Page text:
This short piece was prompted by Sue Vincent, back in February 2018. Thanks, Sue, for so many of these.
Sue Vincent’s latest #writephoto prompt is
There is no accurate record of when the land became infertile but certainly before the fifth century when the Abbey records speak of a strip of failure in what was otherwise the most fertile acreage possessed by the St Jerome Monks. Many attempts were made to change the base nature of the soil but ‘dead man’s passage’ it remained for several centuries.
In the second half of the twentieth century, soil samples were tested and, to the surprise of the scientists they were found to have a total absence of any nutriments. In the words of one expert, it was as if a defoliant many times as powerful as Agent Orange, used against the Vietcong had been sprayed across the middle of the field.
In 2021 a satellite image of the area appeared using a new high resolution camera. This revealed a curious feature: the strip appeared to continue under the nearby hills, much as if a trench had been dug and then the hills placed on top. ‘It’s as if it were man-made,’ said one, not bothering to hide the sneer from his voice.
Further detailed study was commissioned. More images revealed the faintest trace of a line spreading across the countryside beyond the hills and towards the east coast. Samples were taken and in each case the land along this line was found to be one of extremes. Either it was utterly barren or so fertile that absolutely anything would grow on it.
When the 2027 unmanned probe to Mars took detailed images of the Earth, using a new ultrasound technique, the men of science were astonished to realise the strip continued under the North Sea and across Denmark into Continental Europe, eventually disappearing under the Alps.
Seismologists opined that it might be the residue of some sort of now redundant tectonic plate edge but most people thought it just one of those things.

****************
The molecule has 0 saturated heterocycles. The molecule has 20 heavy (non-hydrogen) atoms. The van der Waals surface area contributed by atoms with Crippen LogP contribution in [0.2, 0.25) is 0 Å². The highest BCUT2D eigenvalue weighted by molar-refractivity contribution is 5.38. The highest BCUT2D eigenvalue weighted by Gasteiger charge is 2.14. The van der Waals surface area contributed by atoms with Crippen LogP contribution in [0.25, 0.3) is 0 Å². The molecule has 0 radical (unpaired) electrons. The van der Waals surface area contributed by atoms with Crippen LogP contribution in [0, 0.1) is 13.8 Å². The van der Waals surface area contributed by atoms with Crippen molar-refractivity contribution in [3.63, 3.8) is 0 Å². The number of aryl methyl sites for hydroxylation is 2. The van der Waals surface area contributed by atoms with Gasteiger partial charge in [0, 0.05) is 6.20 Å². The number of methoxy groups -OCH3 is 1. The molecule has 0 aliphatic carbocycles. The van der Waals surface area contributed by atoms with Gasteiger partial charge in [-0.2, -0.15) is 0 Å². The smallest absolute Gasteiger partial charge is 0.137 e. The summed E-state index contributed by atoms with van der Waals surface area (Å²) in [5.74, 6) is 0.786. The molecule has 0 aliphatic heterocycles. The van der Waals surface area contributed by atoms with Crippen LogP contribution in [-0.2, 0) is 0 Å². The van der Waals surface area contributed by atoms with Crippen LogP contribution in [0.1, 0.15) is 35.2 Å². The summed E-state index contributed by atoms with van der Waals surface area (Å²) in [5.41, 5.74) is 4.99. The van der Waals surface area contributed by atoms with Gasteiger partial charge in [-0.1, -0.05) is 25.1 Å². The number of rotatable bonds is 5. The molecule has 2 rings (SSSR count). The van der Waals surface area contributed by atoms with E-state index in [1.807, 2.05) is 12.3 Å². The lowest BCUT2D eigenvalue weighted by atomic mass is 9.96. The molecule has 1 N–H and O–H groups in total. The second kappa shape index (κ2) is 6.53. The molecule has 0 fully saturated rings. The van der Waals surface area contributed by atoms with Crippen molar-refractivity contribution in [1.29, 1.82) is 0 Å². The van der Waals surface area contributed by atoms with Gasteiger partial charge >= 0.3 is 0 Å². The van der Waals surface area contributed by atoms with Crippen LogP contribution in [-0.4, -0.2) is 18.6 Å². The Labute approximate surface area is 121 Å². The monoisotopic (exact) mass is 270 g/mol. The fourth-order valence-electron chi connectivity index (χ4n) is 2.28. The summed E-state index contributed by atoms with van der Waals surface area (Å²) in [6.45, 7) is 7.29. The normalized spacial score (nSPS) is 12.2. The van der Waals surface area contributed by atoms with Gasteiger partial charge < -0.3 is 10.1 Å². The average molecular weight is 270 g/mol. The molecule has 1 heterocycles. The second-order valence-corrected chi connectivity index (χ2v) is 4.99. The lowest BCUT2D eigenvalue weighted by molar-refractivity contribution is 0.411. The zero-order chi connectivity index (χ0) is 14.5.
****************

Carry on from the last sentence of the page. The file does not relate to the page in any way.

When the strip was found to continue in the other direction, across the west coast near Chester and then on beyond Iceland and through the Canadian tundra, interest turned to concern. A multinational probe was commissioned and work began in the autumn of 2031.
There is, inevitably no record of the events that followed the probe’s impact with the base of the strip that occurred on the 15th March 2032. Earth rupture was so sudden, so catastrophic no agency had any time to record the rapidly unfolding destruction of the planet.
The Mars Establishment Team were the last humans to be able to process what had occurred. They had two days mixing utter terror and incomprehension with desperate but unless planning, before the first wave of debris from the exploding Earth arrived. Amongst the stippling debris a piece of the planet that once comprised Iceland smashed into the surface of Mars, knocked it out of its orbit and condemning it and its recent inhabitants to a grim death. Had Jerome McKay been able to describe what he saw that morning on his Earth Watch monitor when his hope of a future exploded in front if his eyes, it might have been something akin to watching a boiled egg rip its own top off. Needless to say his mind was not focused on a food based analogy just then, and anyway, breakfast was long over.